A drama based on the autobiography by Li Cunxin. At the age of 11, Li was plucked from a poor Chinese village by Madame Mao's cultural delegates and taken to Beijing to study ballet. In 1979, during a cultural exchange to Texas, he fell in love with an American woman. Two years later, he managed to defect and went on to perform as a principal dancer for the Houston Ballet and as a principal artist with the Australian Ballet.Written by
Joan Chen and Cunxin Li share similar experiences in life: both were born in 1961, they were picked at a young age to pursue an artistic career and they both came to the United States in 1981. See more »
When Liz is leaving for San Francisco, She is driving out of the street.
In the corner, it is obvious in the corner there is a street post saying "Darling St." in Sydney, with the City of Sydney logo on it. This scene is played in Houston. See more »
Bruce Beresford is one veteran Australian director who can produce popular films, and this one is definitely a crowd-pleaser, at least for the crowd that likes to watch dance. The story itself (naïve young dancer from totalitarian regime defects to the freedom of the West) is pretty hackneyed but is framed by some exquisite dancing scenes. My former Red Guard colleague "Robin" thought that the protagonist Li Cunxin was a bit of a goose, for, given his extraordinary talent, if he had gone back to China he would have reached the top of the dance establishment. Instead, seduced by the shopping malls and high rise of Houston as well as by a young American dancer, and outraged when he discovers the Party has lied to him about America, he defects, causing a minor diplomatic incident and cutting himself off for the time being at least from his family. Still, he was only 18 at the time.
The two actors portraying Li, Chengwu Gao as a boy and Chi Cao as an 18 year old, do excellent work, given that neither is a professional. In fact all the Chinese actors were terrific. The American / Australian support cast was OK (Jack Thomson reprising his good ole legal boy act, Kyle Maclachlan playing a straight role), though I found Bruce Greenwood as the Houston Dance Company director Ben Stevenson mildly irritating. One does see his point, however, about most of the Chinese dancers being athletes rather than artists. There were some sloppy aspects. Some of the Houston scenes were filmed in Balmain, Sydney, green street signs and all, which by no stretch of the imagination looks anything like anywhere in Houston. Yet Beresford filmed in Houston, and went to considerable trouble to film in China. The Qintao village scenes are beautifully composed and the very last scene shows how Beresford must have convinced suspicious local party officials that he was making a movie they could approve of. I guess he didn't show them the scenes with the Madam Mao–like character chucking her weight about.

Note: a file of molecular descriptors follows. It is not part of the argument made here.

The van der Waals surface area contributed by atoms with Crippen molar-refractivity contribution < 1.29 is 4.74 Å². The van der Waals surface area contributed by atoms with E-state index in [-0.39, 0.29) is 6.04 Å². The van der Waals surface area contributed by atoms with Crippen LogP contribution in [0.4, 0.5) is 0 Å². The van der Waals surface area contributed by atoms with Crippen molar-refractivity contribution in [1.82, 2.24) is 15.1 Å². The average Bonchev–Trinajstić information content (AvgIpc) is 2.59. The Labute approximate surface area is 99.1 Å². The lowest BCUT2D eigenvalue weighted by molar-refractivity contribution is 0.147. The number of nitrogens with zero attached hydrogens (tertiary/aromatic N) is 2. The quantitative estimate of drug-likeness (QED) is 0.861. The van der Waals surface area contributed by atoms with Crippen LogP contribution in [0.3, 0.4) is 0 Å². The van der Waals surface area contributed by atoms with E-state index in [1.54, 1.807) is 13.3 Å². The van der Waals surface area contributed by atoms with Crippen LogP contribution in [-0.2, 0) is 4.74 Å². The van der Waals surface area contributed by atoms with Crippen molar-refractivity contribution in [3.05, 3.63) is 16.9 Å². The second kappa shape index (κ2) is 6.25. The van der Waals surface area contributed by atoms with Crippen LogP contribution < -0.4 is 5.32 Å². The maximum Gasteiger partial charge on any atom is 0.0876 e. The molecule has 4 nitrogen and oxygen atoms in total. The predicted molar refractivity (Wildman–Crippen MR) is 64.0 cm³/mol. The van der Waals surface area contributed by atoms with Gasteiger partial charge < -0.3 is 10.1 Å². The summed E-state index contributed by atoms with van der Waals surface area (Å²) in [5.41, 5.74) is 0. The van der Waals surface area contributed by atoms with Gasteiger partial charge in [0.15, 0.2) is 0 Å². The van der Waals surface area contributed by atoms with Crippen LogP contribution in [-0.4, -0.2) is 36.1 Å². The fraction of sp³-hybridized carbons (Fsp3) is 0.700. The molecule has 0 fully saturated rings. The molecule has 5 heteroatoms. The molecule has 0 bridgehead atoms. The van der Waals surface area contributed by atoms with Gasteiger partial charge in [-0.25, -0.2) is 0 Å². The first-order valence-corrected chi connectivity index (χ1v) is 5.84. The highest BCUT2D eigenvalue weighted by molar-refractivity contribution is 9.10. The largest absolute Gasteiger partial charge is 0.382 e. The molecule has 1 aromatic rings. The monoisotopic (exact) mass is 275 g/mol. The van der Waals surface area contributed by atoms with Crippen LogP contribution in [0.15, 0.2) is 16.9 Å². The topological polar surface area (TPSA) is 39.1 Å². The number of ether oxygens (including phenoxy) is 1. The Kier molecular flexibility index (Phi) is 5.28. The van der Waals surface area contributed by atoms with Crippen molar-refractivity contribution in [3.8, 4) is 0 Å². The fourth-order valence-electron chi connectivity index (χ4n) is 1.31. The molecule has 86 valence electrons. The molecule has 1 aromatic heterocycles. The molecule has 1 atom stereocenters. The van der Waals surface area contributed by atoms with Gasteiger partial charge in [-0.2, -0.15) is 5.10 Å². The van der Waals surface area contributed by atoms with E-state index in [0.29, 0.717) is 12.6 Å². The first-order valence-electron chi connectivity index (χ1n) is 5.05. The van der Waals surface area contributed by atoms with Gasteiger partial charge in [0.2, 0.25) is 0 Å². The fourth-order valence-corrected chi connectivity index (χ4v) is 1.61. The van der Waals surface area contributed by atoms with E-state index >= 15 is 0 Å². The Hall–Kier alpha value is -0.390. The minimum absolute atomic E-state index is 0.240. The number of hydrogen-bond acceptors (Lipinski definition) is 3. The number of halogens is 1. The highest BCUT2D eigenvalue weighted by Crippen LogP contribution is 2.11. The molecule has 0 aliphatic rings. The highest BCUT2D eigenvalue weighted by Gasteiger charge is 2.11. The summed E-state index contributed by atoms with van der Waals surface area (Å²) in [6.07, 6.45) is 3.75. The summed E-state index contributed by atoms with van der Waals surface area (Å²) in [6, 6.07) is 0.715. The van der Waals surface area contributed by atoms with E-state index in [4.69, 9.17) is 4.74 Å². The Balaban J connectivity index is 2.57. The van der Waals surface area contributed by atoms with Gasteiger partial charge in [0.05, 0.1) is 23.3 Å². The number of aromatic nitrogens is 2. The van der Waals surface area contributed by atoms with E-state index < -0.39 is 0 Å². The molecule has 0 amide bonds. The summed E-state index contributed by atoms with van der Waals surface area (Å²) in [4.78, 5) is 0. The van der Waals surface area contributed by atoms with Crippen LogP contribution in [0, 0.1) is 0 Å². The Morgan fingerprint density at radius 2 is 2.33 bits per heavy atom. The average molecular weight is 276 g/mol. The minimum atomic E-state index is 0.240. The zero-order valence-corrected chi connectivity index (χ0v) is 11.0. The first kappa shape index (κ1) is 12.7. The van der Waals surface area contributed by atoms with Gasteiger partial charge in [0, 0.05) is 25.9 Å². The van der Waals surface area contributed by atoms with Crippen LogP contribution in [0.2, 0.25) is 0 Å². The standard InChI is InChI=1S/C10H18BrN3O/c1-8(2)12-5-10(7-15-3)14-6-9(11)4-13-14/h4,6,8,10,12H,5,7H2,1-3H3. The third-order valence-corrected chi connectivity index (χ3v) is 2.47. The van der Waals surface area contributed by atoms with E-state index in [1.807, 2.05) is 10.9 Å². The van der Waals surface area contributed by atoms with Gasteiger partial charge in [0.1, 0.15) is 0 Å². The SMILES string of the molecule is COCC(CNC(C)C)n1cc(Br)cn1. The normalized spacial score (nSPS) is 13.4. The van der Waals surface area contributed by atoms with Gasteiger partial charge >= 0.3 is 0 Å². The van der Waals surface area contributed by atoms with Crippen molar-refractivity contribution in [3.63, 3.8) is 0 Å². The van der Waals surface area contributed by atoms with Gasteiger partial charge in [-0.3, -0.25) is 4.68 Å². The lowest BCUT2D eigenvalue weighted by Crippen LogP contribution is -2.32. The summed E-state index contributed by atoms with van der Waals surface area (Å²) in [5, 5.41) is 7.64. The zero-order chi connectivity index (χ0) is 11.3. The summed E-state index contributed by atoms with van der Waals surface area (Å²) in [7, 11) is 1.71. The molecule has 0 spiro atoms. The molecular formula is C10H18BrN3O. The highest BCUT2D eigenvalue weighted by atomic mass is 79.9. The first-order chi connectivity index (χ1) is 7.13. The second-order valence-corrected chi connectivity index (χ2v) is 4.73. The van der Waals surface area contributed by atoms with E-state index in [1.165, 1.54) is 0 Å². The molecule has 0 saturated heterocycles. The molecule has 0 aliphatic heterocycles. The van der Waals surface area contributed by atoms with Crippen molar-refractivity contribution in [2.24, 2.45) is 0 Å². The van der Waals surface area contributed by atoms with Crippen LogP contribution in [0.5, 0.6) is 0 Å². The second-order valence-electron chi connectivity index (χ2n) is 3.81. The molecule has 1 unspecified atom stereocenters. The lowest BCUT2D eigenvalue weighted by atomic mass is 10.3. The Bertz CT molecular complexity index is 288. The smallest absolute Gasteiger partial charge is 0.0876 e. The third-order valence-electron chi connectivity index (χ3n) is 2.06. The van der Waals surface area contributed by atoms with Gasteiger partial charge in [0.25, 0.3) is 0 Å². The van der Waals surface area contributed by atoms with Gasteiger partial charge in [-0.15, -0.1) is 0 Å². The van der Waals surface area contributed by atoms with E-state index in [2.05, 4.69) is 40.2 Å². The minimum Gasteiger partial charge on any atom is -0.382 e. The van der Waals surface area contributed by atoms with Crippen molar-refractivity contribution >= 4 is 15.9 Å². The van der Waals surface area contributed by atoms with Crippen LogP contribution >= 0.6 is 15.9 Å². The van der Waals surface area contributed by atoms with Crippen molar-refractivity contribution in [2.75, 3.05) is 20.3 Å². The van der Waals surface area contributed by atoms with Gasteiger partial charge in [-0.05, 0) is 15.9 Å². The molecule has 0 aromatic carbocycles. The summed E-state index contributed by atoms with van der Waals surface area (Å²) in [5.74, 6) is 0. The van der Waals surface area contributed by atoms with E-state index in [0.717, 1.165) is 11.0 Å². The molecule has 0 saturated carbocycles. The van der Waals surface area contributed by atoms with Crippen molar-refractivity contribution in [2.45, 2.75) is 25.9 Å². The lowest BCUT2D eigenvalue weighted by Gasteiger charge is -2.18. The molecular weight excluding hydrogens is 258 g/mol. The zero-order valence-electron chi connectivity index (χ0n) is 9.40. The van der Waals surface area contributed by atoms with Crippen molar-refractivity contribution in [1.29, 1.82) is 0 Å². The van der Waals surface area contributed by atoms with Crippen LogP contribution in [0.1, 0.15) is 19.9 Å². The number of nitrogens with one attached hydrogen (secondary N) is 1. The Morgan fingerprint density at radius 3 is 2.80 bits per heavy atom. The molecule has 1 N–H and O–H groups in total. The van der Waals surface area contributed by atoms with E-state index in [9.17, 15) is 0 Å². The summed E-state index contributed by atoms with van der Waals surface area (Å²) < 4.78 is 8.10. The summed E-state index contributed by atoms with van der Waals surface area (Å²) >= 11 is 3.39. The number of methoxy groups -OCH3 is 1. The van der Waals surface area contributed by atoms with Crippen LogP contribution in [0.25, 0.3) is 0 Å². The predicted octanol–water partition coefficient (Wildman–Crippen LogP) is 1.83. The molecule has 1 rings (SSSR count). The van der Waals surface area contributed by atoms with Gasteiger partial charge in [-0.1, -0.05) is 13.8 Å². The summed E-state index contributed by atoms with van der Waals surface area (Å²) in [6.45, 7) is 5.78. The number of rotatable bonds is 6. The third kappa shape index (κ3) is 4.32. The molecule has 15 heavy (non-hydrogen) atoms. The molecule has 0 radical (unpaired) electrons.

It's not mentioned in the film, but it's well known that when Li's dance career came to an end he re-trained as a stockbroker, an unlikely "happy ever after" scenario. He now lives in Melbourne. Beresford and Jan Sardi based the script on Li's own best-selling memoir and there's no doubt they have added something, if only some great ballet scenes – the extract from Stravinsky's "Firebird was fabulous.
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